Swiss born and raised, Joêl Thévoz hit Washington in the mid-’80s with a business degree and a briefcase full of fresh ideas. Coming off la vida loca in Costa Rica and Mexico, where his on-the-fly dinners were highly praised by friends and neighbors, he had decided to settle down to a serious culinary career.
With his wife and partner, Nancy Goodman, they launched Main Event Caterers in 1995 on K Street in Georgetown. Ten years later they were to bring their ever-expanding operations into Arlington, VA, where their stunning cuisine and lavish events garner rave reviews and an ever-increasing upscale clientele.
They ran their company like every other top-tier caterer until three years ago. Motivated by Al Gore’s groundbreaking film, “An Inconvenient Truth,” they had an epiphany and took their successful company to higher level — one with a conscience — where green is the new black. It would hail a new dynamic for Main Event Catering and reflect their growing ecological awareness.
Now in the vanguard of a new aesthetic where style meets substance, this sophisticated caterer is a leader in the green revolution, as they continue to be recognized with a growing list of local and national green business awards that reflect their commitment and the caliber of their cuisine. To add to their accomplishments, this year they won the coveted “Caterer of the Year” award from industry giant Catering Magazine.
I spoke with the passionately eco-knowledgeable Thévoz and toured the 20,000 square-foot facility with its gleaming stainless steel demonstration kitchen-in-the-round, 25-foot floor-to-ceiling wine wall and extensive culinary library, featuring a precious archive of leather-bound Gourmet magazines dating from 1946.
How long have you been on the green bandwagon?
We started out being aware of our impact in this world about three years ago. The green movement was just getting started here and, for us, that set the pitchfork in the ground in terms of thinking about what we do and how we do it.
There was one very impactful moment for us. It was a day when we were winding up after an event that used disposables. And at the time I was very proud of using the best quality plastics. I took a look at our truckload worth of waste and plastic garbage from this one event and I was literally sick to my stomach. I thought this stuff is going to last forever. What can we do better?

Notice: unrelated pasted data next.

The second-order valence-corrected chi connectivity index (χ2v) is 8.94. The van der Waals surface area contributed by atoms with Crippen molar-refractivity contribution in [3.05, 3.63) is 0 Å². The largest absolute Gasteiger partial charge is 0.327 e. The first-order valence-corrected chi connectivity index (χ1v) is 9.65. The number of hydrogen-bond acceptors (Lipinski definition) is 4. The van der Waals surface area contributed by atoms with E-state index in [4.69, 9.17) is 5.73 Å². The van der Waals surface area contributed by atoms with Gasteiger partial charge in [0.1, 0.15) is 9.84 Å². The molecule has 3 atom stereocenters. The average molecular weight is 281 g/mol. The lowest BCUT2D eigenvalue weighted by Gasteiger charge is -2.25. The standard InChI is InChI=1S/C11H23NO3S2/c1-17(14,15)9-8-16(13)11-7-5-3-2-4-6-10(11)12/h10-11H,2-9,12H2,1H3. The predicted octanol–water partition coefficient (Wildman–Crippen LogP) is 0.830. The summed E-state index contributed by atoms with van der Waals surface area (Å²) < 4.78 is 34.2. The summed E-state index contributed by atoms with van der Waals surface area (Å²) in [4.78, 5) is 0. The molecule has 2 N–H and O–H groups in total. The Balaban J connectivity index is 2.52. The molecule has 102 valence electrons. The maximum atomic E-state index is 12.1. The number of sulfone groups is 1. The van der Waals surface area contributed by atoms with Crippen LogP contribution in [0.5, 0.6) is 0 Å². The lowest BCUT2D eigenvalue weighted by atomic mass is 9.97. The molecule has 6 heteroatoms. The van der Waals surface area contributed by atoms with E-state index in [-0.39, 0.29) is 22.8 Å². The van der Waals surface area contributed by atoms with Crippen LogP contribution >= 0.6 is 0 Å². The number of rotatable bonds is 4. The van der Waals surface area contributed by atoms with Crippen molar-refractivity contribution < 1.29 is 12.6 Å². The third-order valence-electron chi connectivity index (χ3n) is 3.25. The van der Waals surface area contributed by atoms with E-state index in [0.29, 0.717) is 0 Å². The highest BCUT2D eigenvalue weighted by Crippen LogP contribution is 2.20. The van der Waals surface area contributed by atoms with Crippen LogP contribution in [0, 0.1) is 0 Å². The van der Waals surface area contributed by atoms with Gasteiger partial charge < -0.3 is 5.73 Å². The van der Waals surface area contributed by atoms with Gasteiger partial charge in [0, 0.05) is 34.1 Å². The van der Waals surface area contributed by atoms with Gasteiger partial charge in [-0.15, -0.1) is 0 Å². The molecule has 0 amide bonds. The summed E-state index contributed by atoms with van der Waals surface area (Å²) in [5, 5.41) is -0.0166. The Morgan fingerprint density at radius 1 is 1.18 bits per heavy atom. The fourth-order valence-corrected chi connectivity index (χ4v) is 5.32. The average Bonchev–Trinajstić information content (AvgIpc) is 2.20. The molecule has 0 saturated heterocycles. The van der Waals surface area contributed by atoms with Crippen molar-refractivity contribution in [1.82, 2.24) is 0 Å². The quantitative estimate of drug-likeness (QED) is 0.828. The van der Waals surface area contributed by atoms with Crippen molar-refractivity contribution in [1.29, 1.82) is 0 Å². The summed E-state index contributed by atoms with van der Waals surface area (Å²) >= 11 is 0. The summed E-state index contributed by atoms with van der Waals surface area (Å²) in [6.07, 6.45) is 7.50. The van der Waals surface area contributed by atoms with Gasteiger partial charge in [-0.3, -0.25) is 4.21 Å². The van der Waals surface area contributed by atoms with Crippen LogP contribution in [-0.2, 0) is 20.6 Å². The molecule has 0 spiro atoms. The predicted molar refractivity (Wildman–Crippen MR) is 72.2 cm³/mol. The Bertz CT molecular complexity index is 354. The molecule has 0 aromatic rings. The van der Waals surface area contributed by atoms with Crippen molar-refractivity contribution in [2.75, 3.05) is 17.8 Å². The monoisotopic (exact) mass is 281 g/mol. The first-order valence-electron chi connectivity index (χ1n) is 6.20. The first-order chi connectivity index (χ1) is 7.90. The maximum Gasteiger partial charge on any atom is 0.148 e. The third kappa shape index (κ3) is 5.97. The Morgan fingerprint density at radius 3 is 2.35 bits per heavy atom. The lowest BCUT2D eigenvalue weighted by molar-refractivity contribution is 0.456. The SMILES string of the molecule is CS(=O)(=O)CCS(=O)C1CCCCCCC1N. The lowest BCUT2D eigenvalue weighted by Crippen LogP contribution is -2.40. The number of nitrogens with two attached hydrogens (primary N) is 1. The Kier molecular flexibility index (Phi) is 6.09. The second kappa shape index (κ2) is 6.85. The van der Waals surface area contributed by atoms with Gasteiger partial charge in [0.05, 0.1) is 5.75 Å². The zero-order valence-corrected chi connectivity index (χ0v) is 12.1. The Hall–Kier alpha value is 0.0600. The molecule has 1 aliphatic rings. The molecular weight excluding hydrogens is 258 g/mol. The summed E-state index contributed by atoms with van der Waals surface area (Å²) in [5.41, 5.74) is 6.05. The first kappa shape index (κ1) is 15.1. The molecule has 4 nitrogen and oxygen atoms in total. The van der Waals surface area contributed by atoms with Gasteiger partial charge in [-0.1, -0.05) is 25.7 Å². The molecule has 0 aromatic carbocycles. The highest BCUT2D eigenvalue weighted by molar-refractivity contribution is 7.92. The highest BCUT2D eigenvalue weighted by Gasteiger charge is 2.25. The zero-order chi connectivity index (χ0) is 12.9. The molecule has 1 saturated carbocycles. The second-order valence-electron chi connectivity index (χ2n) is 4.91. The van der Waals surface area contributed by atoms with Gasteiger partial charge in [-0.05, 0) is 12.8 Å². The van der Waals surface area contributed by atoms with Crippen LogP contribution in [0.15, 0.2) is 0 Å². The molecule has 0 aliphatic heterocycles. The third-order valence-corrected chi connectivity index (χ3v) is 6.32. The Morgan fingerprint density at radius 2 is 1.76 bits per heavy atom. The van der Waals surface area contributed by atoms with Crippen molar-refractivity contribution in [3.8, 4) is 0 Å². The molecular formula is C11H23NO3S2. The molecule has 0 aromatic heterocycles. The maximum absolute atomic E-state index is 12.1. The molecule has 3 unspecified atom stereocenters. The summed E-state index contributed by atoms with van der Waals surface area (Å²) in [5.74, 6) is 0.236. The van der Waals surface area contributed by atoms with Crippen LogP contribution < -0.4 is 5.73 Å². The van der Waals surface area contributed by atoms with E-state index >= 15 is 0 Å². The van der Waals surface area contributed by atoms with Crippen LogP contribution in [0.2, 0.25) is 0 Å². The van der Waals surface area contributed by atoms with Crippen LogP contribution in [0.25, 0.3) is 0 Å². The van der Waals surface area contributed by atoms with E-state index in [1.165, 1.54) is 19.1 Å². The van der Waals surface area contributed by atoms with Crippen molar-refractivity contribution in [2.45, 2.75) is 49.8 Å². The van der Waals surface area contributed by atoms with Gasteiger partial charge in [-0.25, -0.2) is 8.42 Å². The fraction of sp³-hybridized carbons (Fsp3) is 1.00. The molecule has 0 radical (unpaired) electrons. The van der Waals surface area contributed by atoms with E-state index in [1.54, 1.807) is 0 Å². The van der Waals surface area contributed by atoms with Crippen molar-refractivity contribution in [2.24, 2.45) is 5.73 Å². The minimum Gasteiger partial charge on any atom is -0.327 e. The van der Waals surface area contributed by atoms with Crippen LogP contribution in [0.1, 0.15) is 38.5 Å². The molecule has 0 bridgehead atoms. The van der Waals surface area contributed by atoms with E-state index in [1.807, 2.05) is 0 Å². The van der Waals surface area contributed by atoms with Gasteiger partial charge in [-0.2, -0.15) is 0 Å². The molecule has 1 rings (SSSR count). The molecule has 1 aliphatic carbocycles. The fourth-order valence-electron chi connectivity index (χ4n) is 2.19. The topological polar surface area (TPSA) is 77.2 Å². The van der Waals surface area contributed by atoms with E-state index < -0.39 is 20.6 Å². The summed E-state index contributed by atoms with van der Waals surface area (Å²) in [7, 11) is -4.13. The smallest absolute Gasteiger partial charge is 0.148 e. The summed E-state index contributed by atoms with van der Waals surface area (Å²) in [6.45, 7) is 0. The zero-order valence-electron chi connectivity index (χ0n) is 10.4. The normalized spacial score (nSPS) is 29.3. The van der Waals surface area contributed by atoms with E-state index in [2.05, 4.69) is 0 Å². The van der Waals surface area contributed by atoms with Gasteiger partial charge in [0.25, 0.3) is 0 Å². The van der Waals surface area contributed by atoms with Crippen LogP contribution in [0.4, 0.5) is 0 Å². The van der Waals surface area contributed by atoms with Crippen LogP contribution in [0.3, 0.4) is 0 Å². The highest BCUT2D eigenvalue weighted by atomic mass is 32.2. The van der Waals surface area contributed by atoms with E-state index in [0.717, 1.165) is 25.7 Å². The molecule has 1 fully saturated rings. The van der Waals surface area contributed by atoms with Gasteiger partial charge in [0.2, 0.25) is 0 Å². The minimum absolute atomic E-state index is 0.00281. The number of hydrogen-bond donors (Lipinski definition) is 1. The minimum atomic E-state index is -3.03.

What did you do to change your company’s way of doing business?
That moment set the tone for a period of discovery. We wondered, “Can we find products that are biodegradable?” It was right about the time when cups made from cornstarch by-product became available. I had seen them used in an airport in England and brought some back with me.
But it was a real challenge to find these things in the U.S. We started digging around and discovered they were making plates from dead palm fronds in India. They are sandwich-pressed using steam into these flat shapes with a bit of curvature to make a plate. Then they are hand-scissored to size.
Finally, we could eliminate all plastics from our catered service, and now we only use biodegradable palm plates, balsa wood cutlery, washable glassware and other biodegradable products for our events using disposables. Also, we use purified water in jugs in place of mini plastic bottles.
How do you recycle?
We bring large recycling cans on site, and all our staff is trained to separate out recyclables like paper, cardboard, tin, glass and plastic. Then it gets brought back here where we take it to the recycling center. It does add to the workload of an event, but we still do it effectively.
We also decided to add solar concentrators to the roof over the individual offices to bring in light and we are now replacing all our metal halide lights with T5 lights that use a minimal amount of electricity and are motion-sensitive. This way they shut off when someone leaves the room. The floors here are bamboo, the ice machines use filtered water and we clean and press all our linens to lessen our carbon footprint.
To be carbon-neutral we buy carbon credits to offset all the energy that is used, as with our trucks going to and from events. Also, we calculated the approximate employee commute for the whole team and buy carbon credits to offset all those greenhouse gases, so that now we are 100 percent carbon-neutral. We’ve been doing that for three years.
What other ways have you found to save energy?